Doose Syndrome

By: Dr. Sharon Elza Raju

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What is Doose Syndrome?

Doose Syndrome is a very rare type of seizure that affects children during early childhood. It was initially known as Myoclonic Astatic Epilepsy and Myoclonic Atonic Epilepsy.

Back in 1989, the International League Against Epilepsy (ILAE) initially classified it as symptomatic generalized epilepsy. Considering it to be a much-generalized form of epilepsy, managing it with medication seems fairly difficult.

When a child experiences myoclonic-atonic seizures, the child could go limp. Children with Doose’s Syndrome could have other types of seizures as well, namely:

  • Tonic-clonic seizures
  • Absence seizures
  • Atonic seizures
  • Non-convulsive status epilepticus


As mentioned, it is a very rare kind of epilepsy, it usually occurs in 1-2 children out of 100 children who are diagnosed with epilepsy.

This could occur in children who have a family history of epilepsy or early onset, usually between the ages of one and five.

Compared to girls, boys are more likely to have Doose Syndrome.


This type of seizure could happen either once or hundreds of times a day. More often it happens during the day time and children who experience this would need constant supervision.

These could cause other health issues which involve difficulty in learning and development delays.

The condition affects children who have had a healthy lifestyle and have attained a developmental milestone.

It can, in fact, cause a number of other associated symptoms, for example having trouble with coordination, experiencing difficulty expressing themselves, and unclear speech.


A child suffering from Doose syndrome would have long-term effects on his or her health. It could cause physical injuries, could cause breathing issues, and could also require immediate medical intervention.


Usually, a child exhibiting these symptoms would have a family history associated with epilepsy.

Doose syndrome can be diagnosed using diagnostic test results as the children would usually have a normal physical examination.

  1. Electroencephalogram (EEG) :

An EEG test usually lasts for an hour and is a noninvasive brain wave test used to measure the electrical activity of the child’s brain in real time. This test usually requires small metal plates to be placed on the child’s scalp and this would help in detecting the electrical pattern of the child’s brain. A spike would be observed in children with Doose syndrome (Frequency of 2 to 5 Hertz).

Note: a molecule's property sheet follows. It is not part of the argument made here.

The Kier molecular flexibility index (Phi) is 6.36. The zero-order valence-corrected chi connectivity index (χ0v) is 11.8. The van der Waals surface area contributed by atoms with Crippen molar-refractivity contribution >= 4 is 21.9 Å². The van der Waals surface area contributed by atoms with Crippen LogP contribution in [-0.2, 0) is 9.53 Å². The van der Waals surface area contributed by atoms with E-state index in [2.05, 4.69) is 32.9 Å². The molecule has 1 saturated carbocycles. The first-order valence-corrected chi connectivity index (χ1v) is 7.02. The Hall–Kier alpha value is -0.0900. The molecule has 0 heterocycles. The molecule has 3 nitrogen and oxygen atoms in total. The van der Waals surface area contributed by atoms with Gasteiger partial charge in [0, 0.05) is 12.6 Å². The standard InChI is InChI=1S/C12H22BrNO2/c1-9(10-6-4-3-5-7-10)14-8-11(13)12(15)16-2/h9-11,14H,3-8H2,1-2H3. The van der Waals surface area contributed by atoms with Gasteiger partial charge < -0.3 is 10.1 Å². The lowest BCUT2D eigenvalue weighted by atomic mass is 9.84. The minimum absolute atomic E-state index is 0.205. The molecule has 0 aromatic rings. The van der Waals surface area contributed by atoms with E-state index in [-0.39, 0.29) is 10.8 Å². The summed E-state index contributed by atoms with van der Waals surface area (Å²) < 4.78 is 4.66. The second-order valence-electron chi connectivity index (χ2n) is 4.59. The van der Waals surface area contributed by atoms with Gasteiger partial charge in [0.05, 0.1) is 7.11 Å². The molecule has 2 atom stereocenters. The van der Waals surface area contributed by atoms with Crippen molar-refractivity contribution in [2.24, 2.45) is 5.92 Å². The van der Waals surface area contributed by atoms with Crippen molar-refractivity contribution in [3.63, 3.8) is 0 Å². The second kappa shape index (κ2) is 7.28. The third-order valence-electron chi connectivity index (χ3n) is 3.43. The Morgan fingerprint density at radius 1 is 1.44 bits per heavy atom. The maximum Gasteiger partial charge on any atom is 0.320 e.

• Diagnostic Studies:

Other types of Brain Imaging could be used as a diagnostic tool, such as a CT scan or an MRI of the brain. Other medical tests would include blood work and urine analysis and if advised by the doctor, a lumbar puncture would be required to rule out any other causes of epilepsy.


  1. Due to the severity of the syndrome, it is fairly difficult to treat it. The anti-epilepsy drugs which are used to treat focal epilepsy are not used in this case. 
  2. Some of the commonly used Anti-epileptic drugs include Depakote, Lamictal, and Keppra.
  3. In addition to this, there are a few other treatment options including steroidal medications like ACTH (Adrenocorticotrophic hormone), Prednisone, or dexamethasone.
  4. Steroids are used to decrease inflammation and could affect hormonal levels and it is suggested that improvements are related to these actions.
  5. Maintaining a ketogenic diet is considered one of the strategies that could help.


Doose Syndrome is a very rare type of seizure that affects children during early childhood. It was initially known as Myoclonic Astatic Epilepsy and Myoclonic Atonic Epilepsy. Children with Doose syndrome can have multiple seizures a day, affecting learning and developmental milestones. Doose syndrome is difficult to treat but options such as anticonvulsant medication, steroidal medications, and the ketogenic diet can help.


Cincinnati Children’s Hospital (2022). Doose Syndrome. Cincinnati Children’s Hospital. Retrieved from:

Children’s Health (2022). Pediatric Doose Syndrome. Children’s Health. Retrieved from:

Doose Syndrome Epilepsy Alliance (n.d.) What is Doose syndrome? Doose Syndrome Epilepsy Alliance. Retrieved from:

Epilepsy Queensland (2021). Doose Syndrome. Epilepsy Queensland. Retrieved from:

Estiphan, T., Joshi, C. (2022). Epilepsy with Myoclonic-Atonic Seizures (Doose Syndrome). Child Neurology Foundation. Retrieved from:

Kelley, S. A., & Kossoff, E. H. (2010). Doose syndrome (myoclonic-astatic epilepsy): 40 years of progress. Developmental medicine and child neurology, 52(11), 988–993.

Moawad, H. and Metrus, N. (2022). An Overview of Doose syndrome: A Rare Childhood Seizure Disorder. VeryWell Health. Retrieved from:

Nickels, K., Kossoff, E. H., Eschbach, K., & Joshi, C. (2021). Epilepsy with myoclonic-atonic seizures (Doose syndrome): Clarification of diagnosis and treatment options through a large retrospective multicenter cohort. Epilepsia, 62(1), 120–127.

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